The Man Who Knew Too Much [1956)

Netflix seems to be down tonight.

I tried several times.  Several movies.  Several fixes.

And so it is only fitting that history should trump the ephemeral stages of technological development.

Yes, time for a good old VHS tape.

And not a film about which I’ve previously written.

While I have surveyed many of the early Hitchcock films, I never wrote about the original version of this film.

1934.

To my knowledge, this is the only film of Alfred Hitchcock’s early career which he chose to remake.

Just on this fact alone, it would seem that the story was either very dear to the auteur or that he couldn’t resist something about the plot.

Granted, the two films are considerably different.

Even on a surface level, the 1934 version was (of course) in black and white.

But this was a VistaVision, Technicolor production.

1956.

22 years later.

For better or worse, I was familiar first with the earlier version.

It is a film I should revisit.

But it was not what I would call a “home run”.

The one aspect of the original which one might miss in the remake is the presence of Peter Lorre.

But we must move on to the future.  The present.

1956.

Jimmy Stewart plays the leading male role.  A doctor from Indianapolis.

Doris Day plays his wife.

The action is set for a good bit in Morocco.

Specifically, Marrakesh.

Indeed, the beginning of the film is a sort of travelogue.

In other words, its a good excuse to show off the exotic locale in North Africa.

Camels.  Veils.  [that one’s important]  The social tradition of eating with the thumb and first two fingers of the right hand.  While leaving the left hand in the lap.

All very edifying and exciting.

But Doris Day is suspicious from the start.

If we knew nothing of Hitchcock, we’d say her paranoia was unfounded.

But, in fact, it’s Jimmy Stewart’s ease which is the fateful misstep early on.

And so this movie is about suspicion.

Who can we trust?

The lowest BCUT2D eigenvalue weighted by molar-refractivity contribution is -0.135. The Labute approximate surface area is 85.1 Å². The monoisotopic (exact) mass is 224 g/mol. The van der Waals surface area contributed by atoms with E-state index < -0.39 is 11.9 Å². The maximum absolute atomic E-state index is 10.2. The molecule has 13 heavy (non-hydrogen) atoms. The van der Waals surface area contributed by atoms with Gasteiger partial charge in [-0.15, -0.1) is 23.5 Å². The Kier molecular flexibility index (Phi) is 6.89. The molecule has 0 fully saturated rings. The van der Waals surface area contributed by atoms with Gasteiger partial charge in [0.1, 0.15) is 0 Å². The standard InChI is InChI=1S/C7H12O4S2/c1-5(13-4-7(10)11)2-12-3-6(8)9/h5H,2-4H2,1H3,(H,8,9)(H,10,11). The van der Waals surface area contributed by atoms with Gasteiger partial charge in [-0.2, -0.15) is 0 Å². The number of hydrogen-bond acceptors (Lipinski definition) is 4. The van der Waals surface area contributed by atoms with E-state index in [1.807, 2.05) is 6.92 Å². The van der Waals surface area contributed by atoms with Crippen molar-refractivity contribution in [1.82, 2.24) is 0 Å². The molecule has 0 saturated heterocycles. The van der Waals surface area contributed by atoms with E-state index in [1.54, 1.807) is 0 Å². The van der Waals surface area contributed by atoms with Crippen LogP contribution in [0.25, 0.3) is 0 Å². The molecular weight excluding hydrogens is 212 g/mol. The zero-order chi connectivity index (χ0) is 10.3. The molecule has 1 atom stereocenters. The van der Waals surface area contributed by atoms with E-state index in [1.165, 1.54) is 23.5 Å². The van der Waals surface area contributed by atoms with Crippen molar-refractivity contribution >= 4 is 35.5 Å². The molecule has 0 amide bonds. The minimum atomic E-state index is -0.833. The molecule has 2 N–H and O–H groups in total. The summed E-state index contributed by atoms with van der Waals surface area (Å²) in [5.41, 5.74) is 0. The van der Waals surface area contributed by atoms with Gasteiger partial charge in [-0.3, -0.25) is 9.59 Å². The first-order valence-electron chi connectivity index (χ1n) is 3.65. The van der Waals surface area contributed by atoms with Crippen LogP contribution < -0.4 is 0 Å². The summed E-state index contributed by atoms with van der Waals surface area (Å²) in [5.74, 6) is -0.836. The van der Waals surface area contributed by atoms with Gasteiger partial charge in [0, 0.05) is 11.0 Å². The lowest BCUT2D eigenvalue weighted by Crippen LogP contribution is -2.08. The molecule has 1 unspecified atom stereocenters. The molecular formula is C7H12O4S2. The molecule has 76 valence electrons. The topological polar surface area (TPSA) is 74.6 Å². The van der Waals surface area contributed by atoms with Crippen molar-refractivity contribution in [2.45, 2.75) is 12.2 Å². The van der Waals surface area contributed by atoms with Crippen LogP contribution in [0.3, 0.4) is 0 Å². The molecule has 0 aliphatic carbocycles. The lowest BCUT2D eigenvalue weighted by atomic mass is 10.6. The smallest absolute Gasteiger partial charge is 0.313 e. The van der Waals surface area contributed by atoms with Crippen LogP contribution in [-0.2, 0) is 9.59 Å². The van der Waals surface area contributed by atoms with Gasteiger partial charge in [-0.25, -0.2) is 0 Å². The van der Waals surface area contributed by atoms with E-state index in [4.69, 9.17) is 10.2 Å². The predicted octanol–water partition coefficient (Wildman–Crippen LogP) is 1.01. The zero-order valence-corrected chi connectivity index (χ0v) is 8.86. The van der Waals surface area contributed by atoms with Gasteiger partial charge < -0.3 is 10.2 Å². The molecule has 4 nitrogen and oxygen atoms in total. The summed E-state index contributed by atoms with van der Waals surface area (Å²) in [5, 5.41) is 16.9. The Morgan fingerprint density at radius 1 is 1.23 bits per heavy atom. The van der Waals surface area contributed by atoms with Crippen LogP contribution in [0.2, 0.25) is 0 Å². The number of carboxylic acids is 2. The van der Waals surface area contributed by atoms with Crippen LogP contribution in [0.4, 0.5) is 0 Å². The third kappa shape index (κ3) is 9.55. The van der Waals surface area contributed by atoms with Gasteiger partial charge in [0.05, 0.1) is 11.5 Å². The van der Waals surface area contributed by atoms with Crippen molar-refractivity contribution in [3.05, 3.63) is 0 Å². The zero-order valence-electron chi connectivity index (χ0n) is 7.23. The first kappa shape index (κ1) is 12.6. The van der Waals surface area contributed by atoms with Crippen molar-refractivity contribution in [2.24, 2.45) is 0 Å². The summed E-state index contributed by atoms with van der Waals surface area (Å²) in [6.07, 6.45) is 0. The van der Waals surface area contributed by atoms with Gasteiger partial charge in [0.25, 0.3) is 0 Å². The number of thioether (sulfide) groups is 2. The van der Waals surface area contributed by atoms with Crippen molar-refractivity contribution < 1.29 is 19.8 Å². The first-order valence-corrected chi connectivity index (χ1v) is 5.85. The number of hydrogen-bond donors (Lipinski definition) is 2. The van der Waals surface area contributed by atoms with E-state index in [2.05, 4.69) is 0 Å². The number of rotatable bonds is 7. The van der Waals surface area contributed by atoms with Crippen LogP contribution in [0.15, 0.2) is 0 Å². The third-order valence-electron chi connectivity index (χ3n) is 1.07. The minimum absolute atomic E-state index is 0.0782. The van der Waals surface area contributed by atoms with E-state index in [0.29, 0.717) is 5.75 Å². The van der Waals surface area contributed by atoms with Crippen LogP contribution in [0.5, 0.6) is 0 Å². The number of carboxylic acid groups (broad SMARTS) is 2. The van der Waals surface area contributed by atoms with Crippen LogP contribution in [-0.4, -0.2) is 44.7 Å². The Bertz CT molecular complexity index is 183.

In this age of anxiety (thank you W.H. Auden), everyone and everything is suspect.

The only true bliss is ignorance.

[and perhaps my only wisdom is that of paraphrase]

One thing which escaped me the first time I saw this version of The Man Who Knew Too Much (in the theater…lucky me) was a funny detail about Brenda de Banzie.

Yes, dear readers (and fans of Peter Sellers), Ms. de Banzie would later appear as the annoying, flamboyant Angela Dunning in The Pink Panther (1963).

Indeed, her role as the terror of Cortina (d’Ampezzo) was her second-to-last film.

But here she is a much more mysterious character.

I will leave it at that.

We get some interesting things in this film.

“Arabs” in disguise.

Which is to say, certain personages of the spook variety in brown makeup (and native garb).

One need not look very far back in history to find a poignant parallel.

Consider, for instance, the “Basra prison incident” of 2005.

I’m guessing that T.E. Lawrence (“Lawrence of Arabia”) would provide another example, though I am no expert on this matter.

As are almost all Hitchcock films, this one is a tense affair.

Doris Day, in particular, does a surprising job of portraying the personal terror of her character.

Perhaps most notable about this film is the musical component.

As an accomplished percussionist in my own right, I heartily appreciate Hitchcock’s attention to the intricacies of an orchestral percussion section.

Indeed, the film begins with a close-up of this little-featured “choir” (in addition to the three trumpets and three trombones at the bottom of the frame).

What is most remarkable is Hitchcock’s use of the musical score (in various permutations) to tell this unique story.

Funniest is the shot of the cymbalist’s sheet music.

It is nearly a complete tacit…save for one fateful crash.

I fondly remember (with some measure of anxiety) a time when I manned the cymbals for the overture of Verdi’s La forza del destino.

It was a similar affair.

Interminable waiting.

And if you miss your one crash?  Even in rehearsal?

Well, you are screwed!

The judging stares of oboists are enough to melt a man…

But the musical score appears elsewhere.

In the private box.

Perhaps a page-turner for an assassin.

Most vividly, Hitchcock makes the score come alive in a fascinating series of extreme close-ups.

It is like a very erudite version of “follow the bouncing ball”.

So yes…some of our action happens at the Royal Albert Hall.

In an interesting twist of fate, usual Hitchcock collaborator Bernard Herrmann garners copious screen time as the conductor…OF ANOTHER COMPOSER’S WORK!

Were it Beethoven, I’d understand.